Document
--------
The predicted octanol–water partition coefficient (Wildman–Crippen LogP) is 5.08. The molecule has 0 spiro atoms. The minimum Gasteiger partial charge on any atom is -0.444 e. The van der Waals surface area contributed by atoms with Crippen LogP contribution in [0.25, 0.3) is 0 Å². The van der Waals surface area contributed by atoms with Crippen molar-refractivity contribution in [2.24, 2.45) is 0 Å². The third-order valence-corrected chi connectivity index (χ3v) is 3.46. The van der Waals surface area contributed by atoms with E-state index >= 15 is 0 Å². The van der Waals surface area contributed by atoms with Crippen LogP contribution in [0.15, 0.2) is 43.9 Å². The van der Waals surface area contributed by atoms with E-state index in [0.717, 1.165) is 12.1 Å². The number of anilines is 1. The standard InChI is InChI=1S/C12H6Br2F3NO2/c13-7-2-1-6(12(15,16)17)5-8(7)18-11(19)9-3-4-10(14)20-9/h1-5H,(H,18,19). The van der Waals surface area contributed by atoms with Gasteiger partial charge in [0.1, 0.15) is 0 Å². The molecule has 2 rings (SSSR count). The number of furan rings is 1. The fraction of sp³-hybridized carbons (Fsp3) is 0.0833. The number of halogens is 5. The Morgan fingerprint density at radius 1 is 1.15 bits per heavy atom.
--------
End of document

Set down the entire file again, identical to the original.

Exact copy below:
The predicted octanol–water partition coefficient (Wildman–Crippen LogP) is 5.08. The molecule has 0 spiro atoms. The minimum Gasteiger partial charge on any atom is -0.444 e. The van der Waals surface area contributed by atoms with Crippen LogP contribution in [0.25, 0.3) is 0 Å². The van der Waals surface area contributed by atoms with Crippen molar-refractivity contribution in [2.24, 2.45) is 0 Å². The third-order valence-corrected chi connectivity index (χ3v) is 3.46. The van der Waals surface area contributed by atoms with E-state index >= 15 is 0 Å². The van der Waals surface area contributed by atoms with Crippen LogP contribution in [0.15, 0.2) is 43.9 Å². The van der Waals surface area contributed by atoms with E-state index in [0.717, 1.165) is 12.1 Å². The number of anilines is 1. The standard InChI is InChI=1S/C12H6Br2F3NO2/c13-7-2-1-6(12(15,16)17)5-8(7)18-11(19)9-3-4-10(14)20-9/h1-5H,(H,18,19). The van der Waals surface area contributed by atoms with Gasteiger partial charge in [0.1, 0.15) is 0 Å². The molecule has 2 rings (SSSR count). The number of furan rings is 1. The fraction of sp³-hybridized carbons (Fsp3) is 0.0833. The number of halogens is 5. The Morgan fingerprint density at radius 1 is 1.15 bits per heavy atom.